Fans would also like to see a later curfew. “The only thing I could hope for is that Cuomo comes out soon, and he puts the schedule to at least 12 or 1, at least. Because the restaurant industry won’t survive,” said Brian Buiza, a self-professed “die-hard Jets and Yankees fan” and a regular at All Stars Sports Bar & Grill.
The earlier curfew “absolutely” affected him, said Buiza. With a heavy sigh, he said that what he missed most was “just having a couple of beers with my guys, catching up, seeing my friends and watching sports. Simply being able to have a beer and wings without no problems.”
When asked if he was concerned about the spread of COVID-19 in sports bars, Buiza said he’s “not really” worried, because “people are safe, everyone is inside their little bubble.”
Bar managers hope the move from a 10 p.m. curfew to 11 p.m. will help repair the losses from the pandemic shutdown. Amity Hall has “lost a ton of money,” said Adams, declining to be more specific. He had expected that the extra hour would bring in at least “a couple hundred” dollars more each night. It has done so, confirmed assistant manager Wells, especially on weekends, which are more profitable.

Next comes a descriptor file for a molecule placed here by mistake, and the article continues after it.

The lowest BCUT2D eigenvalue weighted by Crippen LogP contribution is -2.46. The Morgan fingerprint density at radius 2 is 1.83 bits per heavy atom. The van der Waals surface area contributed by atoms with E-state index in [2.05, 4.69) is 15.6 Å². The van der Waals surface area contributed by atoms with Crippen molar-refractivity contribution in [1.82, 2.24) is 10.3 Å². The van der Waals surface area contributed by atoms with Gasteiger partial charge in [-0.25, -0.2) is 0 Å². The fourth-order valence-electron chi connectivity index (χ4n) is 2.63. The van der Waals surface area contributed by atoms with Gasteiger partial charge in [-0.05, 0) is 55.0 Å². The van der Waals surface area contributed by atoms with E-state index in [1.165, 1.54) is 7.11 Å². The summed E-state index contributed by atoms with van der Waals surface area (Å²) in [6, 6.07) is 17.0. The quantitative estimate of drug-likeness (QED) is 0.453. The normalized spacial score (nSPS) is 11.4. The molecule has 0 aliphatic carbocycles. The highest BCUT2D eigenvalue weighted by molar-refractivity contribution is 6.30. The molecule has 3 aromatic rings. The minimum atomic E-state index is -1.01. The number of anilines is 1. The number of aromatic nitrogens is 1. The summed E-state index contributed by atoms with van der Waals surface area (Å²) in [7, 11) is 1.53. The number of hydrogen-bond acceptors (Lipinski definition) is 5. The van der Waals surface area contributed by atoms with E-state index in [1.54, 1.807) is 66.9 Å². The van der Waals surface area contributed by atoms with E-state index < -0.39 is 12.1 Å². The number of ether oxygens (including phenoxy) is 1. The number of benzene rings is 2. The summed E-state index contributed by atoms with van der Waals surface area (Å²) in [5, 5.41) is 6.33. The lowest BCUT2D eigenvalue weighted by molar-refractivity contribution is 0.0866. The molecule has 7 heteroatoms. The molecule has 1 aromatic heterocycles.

With spring sports gearing up, Wells is hoping for even more growth.
“We’re really excited for the season,” he said. “We are taking as many reservations as possible and gearing up to be able to extend our patio for the spring and summer.” Wells added that Amity Hall Uptown is also working on hiring and training additional staff.
Despite the challenging circumstances and changing regulations, sports bar owners are optimistic things will continue to improve. “I personally think that when the dust settles, the hospitality industry will absolutely explode — in a good way,” said Adams.
Fans hope so, too. “It’s amazing the struggles that we’ve all gone through, and the losses I’m sure that we’ve all had, said Buiza. “But we’re New Yorkers and we’re still strong and we’re still here. God willing, hopefully everything gets better and New York City will get back to what it was: gritty, tough, New York City.”